Yolanda "Tongolele" Montes

Yolanda Montes Farrington in dance costume, 1950

Yolanda Ivonne Montes Farrington (born on January 3, 1932 in Spokane, Washington, United States),[1] better known by her stage-name Tongolele, is an exotic dancer and actress in Mexican films in the 1940s and 1950s.[2]

She became a professional dancer when she was 15 years old. Her father was Spanish/Swedish, her mother was French/English and her maternal grandmother was of Tahitian descent.[3] She starred in many films from the 1940s through the 1980s but she is best remembered in the USA her from the classic 1971 film Isle of the Snake People, produced by Luis Enrique Vergara, and starring Boris Karloff in one of his last roles. She also participated in one of the first Mexican films to be shot in color, Música de siempre (1958), where she enters the stage from a volcano. Tongolele was active in television, theatre, and nightclubs.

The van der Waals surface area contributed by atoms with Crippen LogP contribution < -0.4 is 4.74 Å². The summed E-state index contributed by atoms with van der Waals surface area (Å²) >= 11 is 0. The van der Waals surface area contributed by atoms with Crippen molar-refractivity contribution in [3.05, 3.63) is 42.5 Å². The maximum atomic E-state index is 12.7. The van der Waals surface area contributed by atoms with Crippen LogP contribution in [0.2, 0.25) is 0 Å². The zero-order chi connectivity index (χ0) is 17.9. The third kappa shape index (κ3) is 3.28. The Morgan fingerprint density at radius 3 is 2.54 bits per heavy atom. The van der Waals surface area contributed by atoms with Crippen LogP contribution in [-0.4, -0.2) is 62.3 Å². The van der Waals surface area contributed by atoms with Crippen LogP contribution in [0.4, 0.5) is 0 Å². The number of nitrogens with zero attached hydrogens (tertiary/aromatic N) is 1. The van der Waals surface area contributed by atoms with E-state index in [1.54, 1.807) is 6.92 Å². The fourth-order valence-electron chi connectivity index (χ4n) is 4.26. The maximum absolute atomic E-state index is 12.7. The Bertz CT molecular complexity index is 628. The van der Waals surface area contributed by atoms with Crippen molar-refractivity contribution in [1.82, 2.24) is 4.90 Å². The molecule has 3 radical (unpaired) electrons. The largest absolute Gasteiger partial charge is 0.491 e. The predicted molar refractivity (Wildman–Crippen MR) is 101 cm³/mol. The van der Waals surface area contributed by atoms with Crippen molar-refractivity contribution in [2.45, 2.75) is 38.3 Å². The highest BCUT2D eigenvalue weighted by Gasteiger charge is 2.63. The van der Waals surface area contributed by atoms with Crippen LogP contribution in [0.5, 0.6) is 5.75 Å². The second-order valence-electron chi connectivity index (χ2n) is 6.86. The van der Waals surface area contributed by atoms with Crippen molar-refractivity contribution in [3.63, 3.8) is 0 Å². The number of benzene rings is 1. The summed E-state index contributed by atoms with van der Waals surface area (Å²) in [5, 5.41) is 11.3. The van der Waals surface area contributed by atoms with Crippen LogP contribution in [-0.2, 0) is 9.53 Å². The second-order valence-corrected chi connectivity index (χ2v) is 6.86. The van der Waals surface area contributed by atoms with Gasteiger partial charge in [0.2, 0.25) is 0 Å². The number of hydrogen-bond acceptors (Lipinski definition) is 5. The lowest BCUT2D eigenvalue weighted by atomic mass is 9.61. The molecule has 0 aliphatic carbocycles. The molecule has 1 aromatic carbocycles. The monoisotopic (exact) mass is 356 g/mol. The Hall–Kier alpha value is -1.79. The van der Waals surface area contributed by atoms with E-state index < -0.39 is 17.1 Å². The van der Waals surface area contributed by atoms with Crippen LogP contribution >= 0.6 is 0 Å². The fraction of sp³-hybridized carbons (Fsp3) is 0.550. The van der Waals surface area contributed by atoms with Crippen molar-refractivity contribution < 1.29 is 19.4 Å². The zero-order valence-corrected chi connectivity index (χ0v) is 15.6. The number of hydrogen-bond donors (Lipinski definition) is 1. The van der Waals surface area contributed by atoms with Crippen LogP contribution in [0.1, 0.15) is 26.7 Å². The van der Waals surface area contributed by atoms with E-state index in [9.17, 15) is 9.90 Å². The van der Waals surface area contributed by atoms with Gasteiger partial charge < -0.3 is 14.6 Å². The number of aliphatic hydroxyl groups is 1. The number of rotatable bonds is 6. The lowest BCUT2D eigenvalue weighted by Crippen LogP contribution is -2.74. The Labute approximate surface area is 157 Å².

Farrington was "Tongolele's" mother's maiden name not Tongolele's. Her real maiden last name was Erickson and her father's real name was Elmer Erickson. Her real given name was Patty Erickson. After the death of her father and older brother her mother took Patty to San Francisco with her, where, as a teenager, she began her dancing career. Both ultimately moved to Mexico after her mother re-married.

Selected filmography


  1. "'Tahitians' for Latins". Life. 30 March 1953. Retrieved 28 August 2016.
  2. David Silva: un campeón de mil rostros. UNAM. 2007. pp. 86–. ISBN 978-970-32-3129-4.
  3. Alicia Arrizón (2006). Queering Mestizaje: Transculturation and Performance. University of Michigan Press. pp. 108–. ISBN 0-472-06955-1.

External links

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